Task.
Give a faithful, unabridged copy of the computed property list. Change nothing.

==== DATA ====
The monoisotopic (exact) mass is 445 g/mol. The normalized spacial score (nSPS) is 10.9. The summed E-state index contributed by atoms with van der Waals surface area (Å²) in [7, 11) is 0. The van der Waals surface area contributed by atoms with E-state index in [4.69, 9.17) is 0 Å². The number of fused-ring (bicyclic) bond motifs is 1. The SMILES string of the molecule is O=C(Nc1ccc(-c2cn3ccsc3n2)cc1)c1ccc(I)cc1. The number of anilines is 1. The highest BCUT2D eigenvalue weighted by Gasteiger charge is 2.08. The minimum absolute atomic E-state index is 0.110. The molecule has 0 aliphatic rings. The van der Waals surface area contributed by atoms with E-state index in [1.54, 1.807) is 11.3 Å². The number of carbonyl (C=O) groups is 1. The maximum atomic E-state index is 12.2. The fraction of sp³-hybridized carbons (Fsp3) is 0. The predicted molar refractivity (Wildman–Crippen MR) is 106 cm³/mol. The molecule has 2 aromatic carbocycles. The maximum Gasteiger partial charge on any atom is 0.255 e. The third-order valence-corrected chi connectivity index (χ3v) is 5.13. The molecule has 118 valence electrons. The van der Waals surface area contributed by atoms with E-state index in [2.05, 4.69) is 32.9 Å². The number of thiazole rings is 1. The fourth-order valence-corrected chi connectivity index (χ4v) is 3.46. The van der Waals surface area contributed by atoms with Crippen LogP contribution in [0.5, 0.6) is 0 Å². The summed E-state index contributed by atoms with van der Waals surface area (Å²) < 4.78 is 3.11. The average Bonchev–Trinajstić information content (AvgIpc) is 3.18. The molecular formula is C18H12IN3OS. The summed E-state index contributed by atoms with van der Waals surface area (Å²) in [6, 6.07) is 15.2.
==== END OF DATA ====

The monoisotopic (exact) mass is 445 g/mol. The normalized spacial score (nSPS) is 10.9. The summed E-state index contributed by atoms with van der Waals surface area (Å²) in [7, 11) is 0. The van der Waals surface area contributed by atoms with E-state index in [4.69, 9.17) is 0 Å². The number of fused-ring (bicyclic) bond motifs is 1. The SMILES string of the molecule is O=C(Nc1ccc(-c2cn3ccsc3n2)cc1)c1ccc(I)cc1. The number of anilines is 1. The highest BCUT2D eigenvalue weighted by Gasteiger charge is 2.08. The minimum absolute atomic E-state index is 0.110. The molecule has 0 aliphatic rings. The van der Waals surface area contributed by atoms with E-state index in [1.54, 1.807) is 11.3 Å². The number of carbonyl (C=O) groups is 1. The maximum atomic E-state index is 12.2. The fraction of sp³-hybridized carbons (Fsp3) is 0. The predicted molar refractivity (Wildman–Crippen MR) is 106 cm³/mol. The molecule has 2 aromatic carbocycles. The maximum Gasteiger partial charge on any atom is 0.255 e. The third-order valence-corrected chi connectivity index (χ3v) is 5.13. The molecule has 118 valence electrons. The van der Waals surface area contributed by atoms with E-state index in [2.05, 4.69) is 32.9 Å². The number of thiazole rings is 1. The fourth-order valence-corrected chi connectivity index (χ4v) is 3.46. The van der Waals surface area contributed by atoms with Crippen LogP contribution in [0.5, 0.6) is 0 Å². The summed E-state index contributed by atoms with van der Waals surface area (Å²) < 4.78 is 3.11. The average Bonchev–Trinajstić information content (AvgIpc) is 3.18. The molecular formula is C18H12IN3OS. The summed E-state index contributed by atoms with van der Waals surface area (Å²) in [6, 6.07) is 15.2.